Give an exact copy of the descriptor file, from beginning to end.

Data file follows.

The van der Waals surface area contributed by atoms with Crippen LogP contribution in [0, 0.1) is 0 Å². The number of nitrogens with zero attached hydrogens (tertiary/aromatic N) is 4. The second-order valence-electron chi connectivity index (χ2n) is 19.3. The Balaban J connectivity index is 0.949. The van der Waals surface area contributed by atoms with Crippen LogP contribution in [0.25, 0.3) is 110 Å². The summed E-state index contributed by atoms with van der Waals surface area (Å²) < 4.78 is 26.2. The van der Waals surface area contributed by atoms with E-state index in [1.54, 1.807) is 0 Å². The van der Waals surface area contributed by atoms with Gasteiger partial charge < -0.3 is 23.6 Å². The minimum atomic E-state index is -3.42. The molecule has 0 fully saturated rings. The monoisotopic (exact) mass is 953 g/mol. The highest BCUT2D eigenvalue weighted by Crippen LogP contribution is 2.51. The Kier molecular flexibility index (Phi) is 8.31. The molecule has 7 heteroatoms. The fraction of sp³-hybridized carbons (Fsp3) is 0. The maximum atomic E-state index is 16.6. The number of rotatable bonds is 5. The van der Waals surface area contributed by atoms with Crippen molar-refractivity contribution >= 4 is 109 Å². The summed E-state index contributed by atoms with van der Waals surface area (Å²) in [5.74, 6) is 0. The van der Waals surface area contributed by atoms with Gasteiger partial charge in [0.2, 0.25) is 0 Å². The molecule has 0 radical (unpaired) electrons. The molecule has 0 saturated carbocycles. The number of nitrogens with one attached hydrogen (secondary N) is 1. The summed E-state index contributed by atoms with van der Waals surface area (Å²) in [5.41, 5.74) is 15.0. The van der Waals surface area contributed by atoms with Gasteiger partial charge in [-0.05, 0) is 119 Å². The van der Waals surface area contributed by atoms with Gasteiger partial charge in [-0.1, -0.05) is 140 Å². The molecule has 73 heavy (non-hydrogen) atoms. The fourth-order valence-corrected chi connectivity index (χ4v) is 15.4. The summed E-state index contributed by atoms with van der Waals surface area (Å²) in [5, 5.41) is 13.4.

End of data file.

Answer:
The van der Waals surface area contributed by atoms with Crippen LogP contribution in [0, 0.1) is 0 Å². The number of nitrogens with zero attached hydrogens (tertiary/aromatic N) is 4. The second-order valence-electron chi connectivity index (χ2n) is 19.3. The Balaban J connectivity index is 0.949. The van der Waals surface area contributed by atoms with Crippen LogP contribution in [0.25, 0.3) is 110 Å². The summed E-state index contributed by atoms with van der Waals surface area (Å²) < 4.78 is 26.2. The van der Waals surface area contributed by atoms with E-state index in [1.54, 1.807) is 0 Å². The van der Waals surface area contributed by atoms with Gasteiger partial charge < -0.3 is 23.6 Å². The minimum atomic E-state index is -3.42. The molecule has 0 fully saturated rings. The monoisotopic (exact) mass is 953 g/mol. The highest BCUT2D eigenvalue weighted by Crippen LogP contribution is 2.51. The Kier molecular flexibility index (Phi) is 8.31. The molecule has 7 heteroatoms. The fraction of sp³-hybridized carbons (Fsp3) is 0. The maximum atomic E-state index is 16.6. The number of rotatable bonds is 5. The van der Waals surface area contributed by atoms with Crippen molar-refractivity contribution >= 4 is 109 Å². The summed E-state index contributed by atoms with van der Waals surface area (Å²) in [5.74, 6) is 0. The van der Waals surface area contributed by atoms with Gasteiger partial charge in [0.2, 0.25) is 0 Å². The molecule has 0 radical (unpaired) electrons. The molecule has 0 saturated carbocycles. The number of nitrogens with one attached hydrogen (secondary N) is 1. The summed E-state index contributed by atoms with van der Waals surface area (Å²) in [5.41, 5.74) is 15.0. The van der Waals surface area contributed by atoms with Gasteiger partial charge in [-0.05, 0) is 119 Å². The van der Waals surface area contributed by atoms with Gasteiger partial charge in [-0.1, -0.05) is 140 Å². The molecule has 73 heavy (non-hydrogen) atoms. The fourth-order valence-corrected chi connectivity index (χ4v) is 15.4. The summed E-state index contributed by atoms with van der Waals surface area (Å²) in [5, 5.41) is 13.4.